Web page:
There was a lot of buzz surrounding the Prohibition-era action flick – perhaps unfairly so – and Lawless suffered because of it. With an all-star cast consisting of Shia LaBeouf, Tom Hardy, Gary Oldman and Guy Pearce this gritty action flick had a lot going for it, but lack of direction kept Lawless from being a great film.
As the movie opens, we’re introduced to the Bondurant brothers – Forrest (Hardy), Howard (Jason Clarke) and Jack (LaBeouf), successful moonshiners in Franklin County, Va., who operate with the help of their friend Cricket (Dane Dehaan, of Chronicle fame). Shortly after witnessing mobster Floyd Banner (Oldman) eliminates a business competitor, the Bondurants are visited by vicious Special Detective Charlie Rakes (Pearce), who tries to strong-arm his way into taking a cut of their profit.
The first thing that strikes me about Lawless is its down-and-dirty style of storytelling. In the first half of the movie we witness brutal beat downs involving brass knuckles, Tommy gun shootouts and some intense, unnerving knife work. The characters aren’t deep, but you know who they are and what they stand for. It might not be a dramatic masterpiece, but Lawless keeps you on the edge of your seat.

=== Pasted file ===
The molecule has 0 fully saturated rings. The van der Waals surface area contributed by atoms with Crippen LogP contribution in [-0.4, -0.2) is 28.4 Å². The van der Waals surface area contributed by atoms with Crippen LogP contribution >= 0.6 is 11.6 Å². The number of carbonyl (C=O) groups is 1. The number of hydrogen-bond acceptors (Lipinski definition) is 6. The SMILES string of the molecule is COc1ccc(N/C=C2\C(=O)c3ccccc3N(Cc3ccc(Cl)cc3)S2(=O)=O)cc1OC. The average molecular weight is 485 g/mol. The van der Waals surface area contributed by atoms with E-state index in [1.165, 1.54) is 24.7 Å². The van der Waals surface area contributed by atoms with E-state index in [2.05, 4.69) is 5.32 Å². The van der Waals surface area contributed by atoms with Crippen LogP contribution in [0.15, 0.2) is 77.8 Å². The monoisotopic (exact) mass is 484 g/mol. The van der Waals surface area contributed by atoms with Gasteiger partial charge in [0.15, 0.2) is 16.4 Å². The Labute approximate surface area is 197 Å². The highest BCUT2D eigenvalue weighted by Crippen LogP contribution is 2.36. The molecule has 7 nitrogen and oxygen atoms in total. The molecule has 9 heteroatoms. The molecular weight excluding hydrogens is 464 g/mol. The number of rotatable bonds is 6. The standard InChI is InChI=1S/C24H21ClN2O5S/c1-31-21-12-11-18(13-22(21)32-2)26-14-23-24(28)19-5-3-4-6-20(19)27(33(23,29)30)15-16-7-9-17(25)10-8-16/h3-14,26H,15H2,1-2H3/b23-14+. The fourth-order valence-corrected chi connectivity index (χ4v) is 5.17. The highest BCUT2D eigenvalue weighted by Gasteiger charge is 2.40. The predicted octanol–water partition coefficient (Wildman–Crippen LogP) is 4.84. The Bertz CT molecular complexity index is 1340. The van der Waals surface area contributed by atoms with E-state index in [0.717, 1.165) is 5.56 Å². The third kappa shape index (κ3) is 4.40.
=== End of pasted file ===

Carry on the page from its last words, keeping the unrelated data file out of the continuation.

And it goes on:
Where the wheels start to come off is around the movie’s halfway mark. Director John Hillcoat tries to force love stories into the film, as Forrest slowly falls for the ex-dancer Maggie (Jessica Chastain) and Jack courts preacher’s daughter Bertha (Mia Wasikowska). Not only do the lighthearted and often humorous moments between these lovers feel forced, but they also confuse the tone for the entire movie. After leaving the theater I couldn’t decide what the movie wanted to be about. Had Lawless been a little more decided on its approach, it might have achieved some of the lofty goals critics had set for it.
By the end of the film, it was evident that the cast had been well selected and they proved it through some solid performances. Pearce is chillingly believable as Rakes, and his ruthless tactics help push the plot forward in a positive way. It’s not enough, however, as unsure direction and the aforementioned love stories confuse the story, as well as the people watching it in the theater. Lawless is worth a watch, but not until it’s out on DVD.